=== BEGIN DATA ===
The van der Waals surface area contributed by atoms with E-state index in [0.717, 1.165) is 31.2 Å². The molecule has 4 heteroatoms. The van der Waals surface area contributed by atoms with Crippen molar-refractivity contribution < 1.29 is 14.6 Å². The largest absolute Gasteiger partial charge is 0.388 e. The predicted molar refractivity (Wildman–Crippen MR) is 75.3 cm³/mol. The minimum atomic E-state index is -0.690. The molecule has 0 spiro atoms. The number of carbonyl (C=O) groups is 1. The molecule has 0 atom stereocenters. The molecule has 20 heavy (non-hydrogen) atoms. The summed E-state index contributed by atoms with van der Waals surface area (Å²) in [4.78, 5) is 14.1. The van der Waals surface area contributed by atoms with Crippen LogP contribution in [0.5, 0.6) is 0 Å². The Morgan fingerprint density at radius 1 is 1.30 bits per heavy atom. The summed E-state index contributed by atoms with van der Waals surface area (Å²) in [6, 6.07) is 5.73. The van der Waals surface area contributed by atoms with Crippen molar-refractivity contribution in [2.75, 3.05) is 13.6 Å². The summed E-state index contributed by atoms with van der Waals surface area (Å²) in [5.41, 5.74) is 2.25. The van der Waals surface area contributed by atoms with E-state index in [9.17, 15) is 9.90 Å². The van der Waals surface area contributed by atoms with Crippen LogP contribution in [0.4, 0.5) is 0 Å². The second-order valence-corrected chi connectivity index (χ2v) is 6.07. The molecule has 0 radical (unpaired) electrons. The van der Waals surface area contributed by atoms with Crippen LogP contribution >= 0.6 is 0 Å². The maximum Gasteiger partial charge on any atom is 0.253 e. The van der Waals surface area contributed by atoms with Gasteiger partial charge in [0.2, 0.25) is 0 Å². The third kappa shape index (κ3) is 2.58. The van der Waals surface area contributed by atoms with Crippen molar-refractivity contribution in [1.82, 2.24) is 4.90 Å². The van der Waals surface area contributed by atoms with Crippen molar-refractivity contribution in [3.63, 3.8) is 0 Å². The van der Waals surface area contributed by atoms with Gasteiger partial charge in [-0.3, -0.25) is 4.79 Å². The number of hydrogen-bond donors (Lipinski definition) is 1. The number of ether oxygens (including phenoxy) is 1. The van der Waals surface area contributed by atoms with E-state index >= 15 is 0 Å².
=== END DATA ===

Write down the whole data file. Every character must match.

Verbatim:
The van der Waals surface area contributed by atoms with E-state index in [0.717, 1.165) is 31.2 Å². The molecule has 4 heteroatoms. The van der Waals surface area contributed by atoms with Crippen molar-refractivity contribution < 1.29 is 14.6 Å². The largest absolute Gasteiger partial charge is 0.388 e. The predicted molar refractivity (Wildman–Crippen MR) is 75.3 cm³/mol. The minimum atomic E-state index is -0.690. The molecule has 0 spiro atoms. The number of carbonyl (C=O) groups is 1. The molecule has 0 atom stereocenters. The molecule has 20 heavy (non-hydrogen) atoms. The summed E-state index contributed by atoms with van der Waals surface area (Å²) in [4.78, 5) is 14.1. The van der Waals surface area contributed by atoms with Crippen LogP contribution in [0.5, 0.6) is 0 Å². The Morgan fingerprint density at radius 1 is 1.30 bits per heavy atom. The summed E-state index contributed by atoms with van der Waals surface area (Å²) in [6, 6.07) is 5.73. The van der Waals surface area contributed by atoms with Crippen molar-refractivity contribution in [2.75, 3.05) is 13.6 Å². The summed E-state index contributed by atoms with van der Waals surface area (Å²) in [5.41, 5.74) is 2.25. The van der Waals surface area contributed by atoms with E-state index in [9.17, 15) is 9.90 Å². The van der Waals surface area contributed by atoms with Crippen LogP contribution in [0.4, 0.5) is 0 Å². The second-order valence-corrected chi connectivity index (χ2v) is 6.07. The molecule has 0 radical (unpaired) electrons. The van der Waals surface area contributed by atoms with Crippen LogP contribution >= 0.6 is 0 Å². The maximum Gasteiger partial charge on any atom is 0.253 e. The van der Waals surface area contributed by atoms with Gasteiger partial charge in [0.2, 0.25) is 0 Å². The third kappa shape index (κ3) is 2.58. The van der Waals surface area contributed by atoms with Crippen molar-refractivity contribution in [1.82, 2.24) is 4.90 Å². The van der Waals surface area contributed by atoms with Crippen molar-refractivity contribution in [3.63, 3.8) is 0 Å². The van der Waals surface area contributed by atoms with Gasteiger partial charge in [-0.3, -0.25) is 4.79 Å². The number of hydrogen-bond donors (Lipinski definition) is 1. The number of ether oxygens (including phenoxy) is 1. The van der Waals surface area contributed by atoms with E-state index >= 15 is 0 Å².